So just get started and adjust as you go. Nothing is ever cast in stone, not even your solo business. Don’t worry about making mistakes. Make them, improve and correct, and move on.
3. Bouts of self-doubt threaten your sanity. This one kicks my butt all the time. I’m forever second guessing decisions, wondering if the path I discarded was, in fact, the one I should have taken. My inner doubter threatens to derail me almost daily. I continually strive to shut her up, or at least put her somewhere I can’t hear her.
As humans, we’re subject to the human condition, which means we’re prone to self-doubt and tend to be much harder on ourselves than we ever are with anyone else.
In times of self-doubt, you need to remember why you set out on your own in the first place. Few of us head out on a path that we don’t at least have some idea we’ll be able to traverse. And your solo business is no different.
Do your best to keep things in perspective and always remind yourself of why you’re doing what you’re doing. Never forget that no one expects perfection. You can do this.
4. You’re undercharging for your services. Undercharging is one of the most common mistakes new solo business owners make. It’s closely related to self-doubt in that you cannot believe that little old you is worth the fee you’d like to charge.
You hem and haw and wonder what to charge, and end up quoting too low of a rate. Just suck it up and ask for what you’re worth. Don’t be afraid to quote a higher fee just because your business is new. People who value your product or service will willingly accept a higher rate.
A good rule of thumb when it comes to prices — whatever you’re considering, go higher. Chances are good you’re lowballing yourself so allow for that and bravely increase your rates.
5. You’re letting your clients control how you work. Big, big mistake. Of course, you don’t want to become a tyrant, but it’s all too common for new business owners to be so excited at the prospect of a new client that they hand over the reins of control to their customers.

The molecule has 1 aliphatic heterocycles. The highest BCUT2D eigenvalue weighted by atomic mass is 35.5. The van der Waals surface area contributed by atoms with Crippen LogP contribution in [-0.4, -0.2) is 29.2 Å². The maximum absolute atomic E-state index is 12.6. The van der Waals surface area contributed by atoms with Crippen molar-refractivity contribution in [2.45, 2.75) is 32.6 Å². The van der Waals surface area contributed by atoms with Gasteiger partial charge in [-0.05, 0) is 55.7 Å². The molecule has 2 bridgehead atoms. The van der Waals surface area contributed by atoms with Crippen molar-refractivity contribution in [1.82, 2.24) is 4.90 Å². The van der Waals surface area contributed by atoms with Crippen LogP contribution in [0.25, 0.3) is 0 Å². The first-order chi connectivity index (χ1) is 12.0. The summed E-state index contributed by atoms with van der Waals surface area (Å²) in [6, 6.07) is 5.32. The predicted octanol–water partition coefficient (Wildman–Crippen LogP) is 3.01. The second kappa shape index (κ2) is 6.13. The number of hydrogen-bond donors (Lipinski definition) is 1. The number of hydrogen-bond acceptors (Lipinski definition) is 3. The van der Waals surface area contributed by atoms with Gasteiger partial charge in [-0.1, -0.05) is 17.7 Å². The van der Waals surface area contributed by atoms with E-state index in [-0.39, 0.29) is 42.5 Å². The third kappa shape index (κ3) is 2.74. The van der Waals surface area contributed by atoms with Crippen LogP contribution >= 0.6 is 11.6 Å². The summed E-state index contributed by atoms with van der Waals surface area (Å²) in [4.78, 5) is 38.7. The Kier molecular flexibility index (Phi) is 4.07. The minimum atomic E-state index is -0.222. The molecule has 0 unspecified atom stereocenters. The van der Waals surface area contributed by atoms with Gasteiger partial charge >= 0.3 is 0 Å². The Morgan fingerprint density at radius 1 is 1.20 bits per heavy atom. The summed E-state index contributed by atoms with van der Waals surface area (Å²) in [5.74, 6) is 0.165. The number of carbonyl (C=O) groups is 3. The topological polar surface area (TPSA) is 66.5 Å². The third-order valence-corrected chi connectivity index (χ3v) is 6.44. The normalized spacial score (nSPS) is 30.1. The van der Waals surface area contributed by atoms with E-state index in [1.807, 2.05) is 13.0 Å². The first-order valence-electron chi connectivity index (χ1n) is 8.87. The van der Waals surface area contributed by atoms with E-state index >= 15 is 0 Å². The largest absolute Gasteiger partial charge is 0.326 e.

Suddenly they’re telling you when to be available and how you should be doing things. Ugh!
Your relationship with your clients will involve some give and take, indeed. But if you find a customer dictating every aspect of how you do your work, it’s time to place boundaries. You train people — and clients are no different — to treat you in a certain way. Make sure it’s a way that’s in your best interests.
6. You get caught up in the minutia and let important tasks go. It’s so easy to find yourself stressing over silly, unimportant tasks and activities, allowing the critical ones to fall by the wayside. Maybe it’s because you get overwhelmed. But more likely it’s because those little things nag at you, even when they hold little value.
You want everything to be perfect, so you get sidetracked by trying to get everything just so. Perfectionism is overrated and ultimately unattainable. Let them go. Focus on what’s important and forget everything else.
7. You don’t give yourself a break. Sometimes the best thing you can do is take downtime. It sparks creativity, alleviates boredom, and balances out your life, business and otherwise.
New business owners tend to feel as if there’s no time to rest, which leads to burnout and discouragement. Your mental and physical health is as much a part of your business success as your skill level. Give yourself time to recharge.
Whatever made you want to start your solo business, keep those reasons in sight. Don’t get bogged down in self-doubt, overwork, or allowing others to take advantage of you.
Learn to set boundaries. Stop and smell the gardenias. Take walks.
Get enough sleep.
Stop chasing perfection.
And enjoy the experience of building something that belongs only to you — your solo business.
What kinds of things plague your thoughts in your solo business? How have you overcome them? Where do you still struggle? Take a moment and tell us how you cope in the comments below.